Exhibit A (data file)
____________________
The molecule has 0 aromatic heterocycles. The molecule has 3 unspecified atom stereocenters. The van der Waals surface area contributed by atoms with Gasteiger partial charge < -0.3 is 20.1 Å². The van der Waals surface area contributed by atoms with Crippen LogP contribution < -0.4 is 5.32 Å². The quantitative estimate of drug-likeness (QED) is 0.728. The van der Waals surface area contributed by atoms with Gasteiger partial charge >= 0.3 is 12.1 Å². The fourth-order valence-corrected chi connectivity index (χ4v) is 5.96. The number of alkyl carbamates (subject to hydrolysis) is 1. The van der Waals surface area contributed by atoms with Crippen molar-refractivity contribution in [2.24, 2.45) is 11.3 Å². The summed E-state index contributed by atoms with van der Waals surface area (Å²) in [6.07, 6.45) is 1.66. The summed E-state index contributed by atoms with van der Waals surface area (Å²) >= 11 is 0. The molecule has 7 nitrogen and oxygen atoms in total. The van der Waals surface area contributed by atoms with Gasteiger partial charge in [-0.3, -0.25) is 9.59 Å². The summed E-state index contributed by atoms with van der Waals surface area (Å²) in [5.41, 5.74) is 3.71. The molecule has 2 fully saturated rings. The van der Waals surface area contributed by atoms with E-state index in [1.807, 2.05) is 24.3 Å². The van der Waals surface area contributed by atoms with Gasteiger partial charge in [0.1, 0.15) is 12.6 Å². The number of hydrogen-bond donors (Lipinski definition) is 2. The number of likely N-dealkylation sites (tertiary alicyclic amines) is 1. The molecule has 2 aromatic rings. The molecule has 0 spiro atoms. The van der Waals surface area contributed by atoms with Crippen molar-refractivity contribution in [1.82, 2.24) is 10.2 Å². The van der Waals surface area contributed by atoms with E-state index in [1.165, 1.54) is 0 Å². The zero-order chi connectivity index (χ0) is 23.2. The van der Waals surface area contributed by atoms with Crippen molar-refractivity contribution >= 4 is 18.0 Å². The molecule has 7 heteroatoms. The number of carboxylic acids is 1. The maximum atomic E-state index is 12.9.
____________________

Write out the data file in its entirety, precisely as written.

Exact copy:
The molecule has 0 aromatic heterocycles. The molecule has 3 unspecified atom stereocenters. The van der Waals surface area contributed by atoms with Gasteiger partial charge < -0.3 is 20.1 Å². The van der Waals surface area contributed by atoms with Crippen LogP contribution < -0.4 is 5.32 Å². The quantitative estimate of drug-likeness (QED) is 0.728. The van der Waals surface area contributed by atoms with Gasteiger partial charge >= 0.3 is 12.1 Å². The fourth-order valence-corrected chi connectivity index (χ4v) is 5.96. The number of alkyl carbamates (subject to hydrolysis) is 1. The van der Waals surface area contributed by atoms with Crippen molar-refractivity contribution in [2.24, 2.45) is 11.3 Å². The summed E-state index contributed by atoms with van der Waals surface area (Å²) in [6.07, 6.45) is 1.66. The summed E-state index contributed by atoms with van der Waals surface area (Å²) >= 11 is 0. The molecule has 7 nitrogen and oxygen atoms in total. The van der Waals surface area contributed by atoms with Gasteiger partial charge in [-0.3, -0.25) is 9.59 Å². The summed E-state index contributed by atoms with van der Waals surface area (Å²) in [5.41, 5.74) is 3.71. The molecule has 2 fully saturated rings. The van der Waals surface area contributed by atoms with E-state index in [1.807, 2.05) is 24.3 Å². The van der Waals surface area contributed by atoms with Gasteiger partial charge in [0.1, 0.15) is 12.6 Å². The number of hydrogen-bond donors (Lipinski definition) is 2. The number of likely N-dealkylation sites (tertiary alicyclic amines) is 1. The molecule has 2 aromatic rings. The molecule has 0 spiro atoms. The van der Waals surface area contributed by atoms with Crippen molar-refractivity contribution in [1.82, 2.24) is 10.2 Å². The van der Waals surface area contributed by atoms with E-state index in [1.165, 1.54) is 0 Å². The zero-order chi connectivity index (χ0) is 23.2. The van der Waals surface area contributed by atoms with Crippen molar-refractivity contribution >= 4 is 18.0 Å². The molecule has 7 heteroatoms. The number of carboxylic acids is 1. The maximum atomic E-state index is 12.9.